August 6, 1607, a comedy called What You Will, (which is the second title of this play,) was entered at Stationers' Hall by Tho. Thorpe. I believe, however, it was Marston's play with that name. Ben Jonson, who takes every opportunity to find fault with Shakspeare, seems to ridicule the conduct of TwelfthNight, in his Every Man out of his Humour, at the end of Act III. Sc. VI. where he makes Mitis say, "That the argument of his comedy might have been of some other nature, as of a duke to be in love with a countess, and that countess to be in love with the duke's son, and the son in love with the lady's waiting maid: some such cross wooing, with a clown to their serving man, better than be thus near and familiarly allied to the time." STEEVENS.

I suppose this comedy to have been written in 1607. Ben Jonson unquestionably could not have ridiculed this play in Every Man out of his Humour, which was written many years before it. See an Attempt to ascertain the Order of Shakspeare's Plays, vol. ii. MALONE.

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ORSINO, Duke of Illyria.

SEBASTIAN, a young Gentleman, Brother to Viola.
ANTONIO, a Sea Captain, Friend to Sebastian.
A Sea Captain, Friend to Viola.




Sir TOBY BELCH, uncle of Olivia.

Gentlemen attending on the Duke.

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Lords, Priests, Sailors, Officers, Musicians, and other Attendants.

SCENE, a City in Illyria; and the Sea-coast near it.





An Apartment in the Duke's Palace.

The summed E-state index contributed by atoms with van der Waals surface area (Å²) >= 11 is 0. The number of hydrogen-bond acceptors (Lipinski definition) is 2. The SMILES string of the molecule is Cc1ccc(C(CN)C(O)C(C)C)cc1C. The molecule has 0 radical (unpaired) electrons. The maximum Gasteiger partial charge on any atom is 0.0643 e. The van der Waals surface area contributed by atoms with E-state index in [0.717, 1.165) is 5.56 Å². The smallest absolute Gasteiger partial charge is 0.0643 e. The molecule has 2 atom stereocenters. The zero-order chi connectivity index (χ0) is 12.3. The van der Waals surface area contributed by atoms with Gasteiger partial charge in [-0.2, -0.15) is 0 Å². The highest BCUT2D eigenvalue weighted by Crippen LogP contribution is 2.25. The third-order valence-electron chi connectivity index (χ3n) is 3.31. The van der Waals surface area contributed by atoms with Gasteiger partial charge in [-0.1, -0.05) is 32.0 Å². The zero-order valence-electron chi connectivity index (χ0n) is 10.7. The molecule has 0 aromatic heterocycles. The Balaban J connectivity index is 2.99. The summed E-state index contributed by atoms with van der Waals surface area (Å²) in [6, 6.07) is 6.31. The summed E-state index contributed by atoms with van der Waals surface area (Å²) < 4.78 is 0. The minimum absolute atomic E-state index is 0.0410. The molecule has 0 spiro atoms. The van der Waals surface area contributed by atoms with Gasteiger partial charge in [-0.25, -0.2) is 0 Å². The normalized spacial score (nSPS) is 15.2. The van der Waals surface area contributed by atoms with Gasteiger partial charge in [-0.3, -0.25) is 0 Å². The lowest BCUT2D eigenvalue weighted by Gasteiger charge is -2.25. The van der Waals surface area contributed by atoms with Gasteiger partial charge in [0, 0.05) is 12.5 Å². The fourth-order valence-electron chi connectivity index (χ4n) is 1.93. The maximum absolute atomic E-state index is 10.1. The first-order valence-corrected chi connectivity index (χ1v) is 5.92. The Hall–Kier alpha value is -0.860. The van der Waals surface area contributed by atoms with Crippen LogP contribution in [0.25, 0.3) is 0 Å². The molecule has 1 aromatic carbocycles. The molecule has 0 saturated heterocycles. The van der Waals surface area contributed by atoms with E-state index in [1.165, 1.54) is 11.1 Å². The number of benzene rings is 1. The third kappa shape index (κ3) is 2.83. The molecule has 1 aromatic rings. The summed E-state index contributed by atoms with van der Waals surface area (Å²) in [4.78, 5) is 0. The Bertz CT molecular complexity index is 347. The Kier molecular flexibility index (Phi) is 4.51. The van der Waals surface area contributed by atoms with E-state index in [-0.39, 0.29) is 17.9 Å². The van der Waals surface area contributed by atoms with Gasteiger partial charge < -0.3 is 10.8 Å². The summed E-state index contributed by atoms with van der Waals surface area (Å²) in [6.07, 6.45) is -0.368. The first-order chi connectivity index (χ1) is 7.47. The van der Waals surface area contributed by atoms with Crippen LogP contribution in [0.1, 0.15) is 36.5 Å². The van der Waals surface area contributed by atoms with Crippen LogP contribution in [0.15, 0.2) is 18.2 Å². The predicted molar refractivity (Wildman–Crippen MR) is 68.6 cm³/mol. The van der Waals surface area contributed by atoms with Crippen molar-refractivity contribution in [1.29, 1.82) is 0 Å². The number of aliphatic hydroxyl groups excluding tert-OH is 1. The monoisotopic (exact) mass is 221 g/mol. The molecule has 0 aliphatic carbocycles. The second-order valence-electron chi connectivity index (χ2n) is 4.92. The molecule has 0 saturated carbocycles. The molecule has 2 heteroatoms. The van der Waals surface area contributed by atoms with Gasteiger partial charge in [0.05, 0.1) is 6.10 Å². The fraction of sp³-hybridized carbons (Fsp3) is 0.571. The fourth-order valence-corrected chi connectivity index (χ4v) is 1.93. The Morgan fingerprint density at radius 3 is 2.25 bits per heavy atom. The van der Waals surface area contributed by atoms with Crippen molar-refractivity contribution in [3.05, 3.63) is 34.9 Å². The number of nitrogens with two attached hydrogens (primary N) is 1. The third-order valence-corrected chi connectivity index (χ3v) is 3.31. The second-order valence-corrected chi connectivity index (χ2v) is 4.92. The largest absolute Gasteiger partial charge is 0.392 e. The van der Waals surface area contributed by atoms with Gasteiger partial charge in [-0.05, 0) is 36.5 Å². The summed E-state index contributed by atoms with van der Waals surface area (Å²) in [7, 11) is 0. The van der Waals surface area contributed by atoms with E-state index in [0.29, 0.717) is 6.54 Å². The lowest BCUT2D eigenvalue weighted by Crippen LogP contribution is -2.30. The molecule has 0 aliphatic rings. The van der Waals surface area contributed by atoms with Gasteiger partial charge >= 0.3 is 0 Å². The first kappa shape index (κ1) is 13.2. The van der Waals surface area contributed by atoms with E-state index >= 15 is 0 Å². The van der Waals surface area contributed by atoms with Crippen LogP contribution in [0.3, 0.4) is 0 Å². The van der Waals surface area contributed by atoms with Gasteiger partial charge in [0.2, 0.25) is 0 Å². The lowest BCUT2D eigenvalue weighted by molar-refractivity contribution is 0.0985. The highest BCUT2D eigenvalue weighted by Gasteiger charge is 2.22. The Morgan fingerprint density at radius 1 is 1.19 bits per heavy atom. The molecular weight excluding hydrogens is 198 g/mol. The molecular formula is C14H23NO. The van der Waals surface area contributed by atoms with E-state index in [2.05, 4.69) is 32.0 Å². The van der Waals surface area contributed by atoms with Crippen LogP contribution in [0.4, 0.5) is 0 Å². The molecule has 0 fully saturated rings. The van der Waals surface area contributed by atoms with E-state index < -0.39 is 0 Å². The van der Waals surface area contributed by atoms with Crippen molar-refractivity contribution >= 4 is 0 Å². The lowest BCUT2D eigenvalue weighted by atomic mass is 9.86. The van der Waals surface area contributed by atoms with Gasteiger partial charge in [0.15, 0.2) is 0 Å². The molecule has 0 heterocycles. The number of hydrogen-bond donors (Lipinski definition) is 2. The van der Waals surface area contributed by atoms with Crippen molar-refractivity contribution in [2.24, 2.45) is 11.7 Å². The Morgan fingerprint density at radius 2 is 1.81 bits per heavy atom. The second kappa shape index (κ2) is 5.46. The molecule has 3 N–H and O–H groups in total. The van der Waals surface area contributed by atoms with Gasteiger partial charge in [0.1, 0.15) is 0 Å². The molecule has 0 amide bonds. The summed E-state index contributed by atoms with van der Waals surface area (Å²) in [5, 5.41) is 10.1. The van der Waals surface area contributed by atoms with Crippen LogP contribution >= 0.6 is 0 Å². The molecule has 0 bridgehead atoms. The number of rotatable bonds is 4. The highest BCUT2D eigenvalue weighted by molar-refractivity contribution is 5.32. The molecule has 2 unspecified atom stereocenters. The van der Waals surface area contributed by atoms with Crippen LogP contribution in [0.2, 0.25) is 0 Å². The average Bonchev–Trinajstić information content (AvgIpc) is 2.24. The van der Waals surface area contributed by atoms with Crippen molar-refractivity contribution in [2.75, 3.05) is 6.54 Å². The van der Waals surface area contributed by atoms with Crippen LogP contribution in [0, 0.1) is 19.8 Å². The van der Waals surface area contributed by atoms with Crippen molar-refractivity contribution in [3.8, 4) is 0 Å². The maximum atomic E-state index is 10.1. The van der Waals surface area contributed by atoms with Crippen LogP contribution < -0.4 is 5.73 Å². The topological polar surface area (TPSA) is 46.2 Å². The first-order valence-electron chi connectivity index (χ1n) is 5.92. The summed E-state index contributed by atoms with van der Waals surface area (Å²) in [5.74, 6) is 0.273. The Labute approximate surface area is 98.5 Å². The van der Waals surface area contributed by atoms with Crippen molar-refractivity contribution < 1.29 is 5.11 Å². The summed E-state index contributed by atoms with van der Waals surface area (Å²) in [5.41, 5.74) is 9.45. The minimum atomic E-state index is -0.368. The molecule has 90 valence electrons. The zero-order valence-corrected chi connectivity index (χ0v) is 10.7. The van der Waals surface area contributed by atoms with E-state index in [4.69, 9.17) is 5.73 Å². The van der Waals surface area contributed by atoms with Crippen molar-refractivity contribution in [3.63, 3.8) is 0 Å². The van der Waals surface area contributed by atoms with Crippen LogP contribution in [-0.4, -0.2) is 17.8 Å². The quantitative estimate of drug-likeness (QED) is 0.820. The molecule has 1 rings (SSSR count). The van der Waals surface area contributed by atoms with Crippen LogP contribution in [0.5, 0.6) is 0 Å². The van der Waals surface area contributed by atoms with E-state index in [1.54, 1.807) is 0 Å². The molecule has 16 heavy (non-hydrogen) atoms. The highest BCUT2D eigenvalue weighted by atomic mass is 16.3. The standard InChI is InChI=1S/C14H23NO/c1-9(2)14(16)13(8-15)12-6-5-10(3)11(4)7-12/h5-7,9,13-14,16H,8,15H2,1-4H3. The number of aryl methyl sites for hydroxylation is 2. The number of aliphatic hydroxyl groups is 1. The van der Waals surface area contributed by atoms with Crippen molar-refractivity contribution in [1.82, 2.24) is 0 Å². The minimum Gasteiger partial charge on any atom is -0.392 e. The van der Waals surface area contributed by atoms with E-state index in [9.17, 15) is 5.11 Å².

Enter DUKE, CURIO, Lords; Musicians attending.
DUKE. If musick be the food of love, play on,
Give me excess of it; that, surfeiting1,
The appetite may sicken, and so die.
That strain again;-it had a dying fall 2:

1 Give me EXCESS of it; that, SURFEITING, &c.] So, in The Two Gentlemen of Verona :

"And now excess of it will make me surfeit." STEEVENS.

2 That strain again;—it had a dying fall:

O, it came o'er my ear like the sweet south,

That breathes upon a bank of violets,

STEALING, and giving odour.] Milton, in his Paradise Lost, b. iv. has very successfully introduced the same image:


now gentle gales,

"Fanning their odoriferous wings, dispense

"Native perfumes, and whisper whence they stole

"Those balmy spoils." STEEVENS.

"That strain again;-it had a dying fall." Hence Pope, in his Ode on Saint Cecilia's Day :

"The strains decay,
"And melt away,

"In a dying, dying fall."

Again, Thomson, in his Spring, v. 722, speaking of the nightingale :


Still at every dying fall

"Takes up the lamentable strain." HOLT WHIte.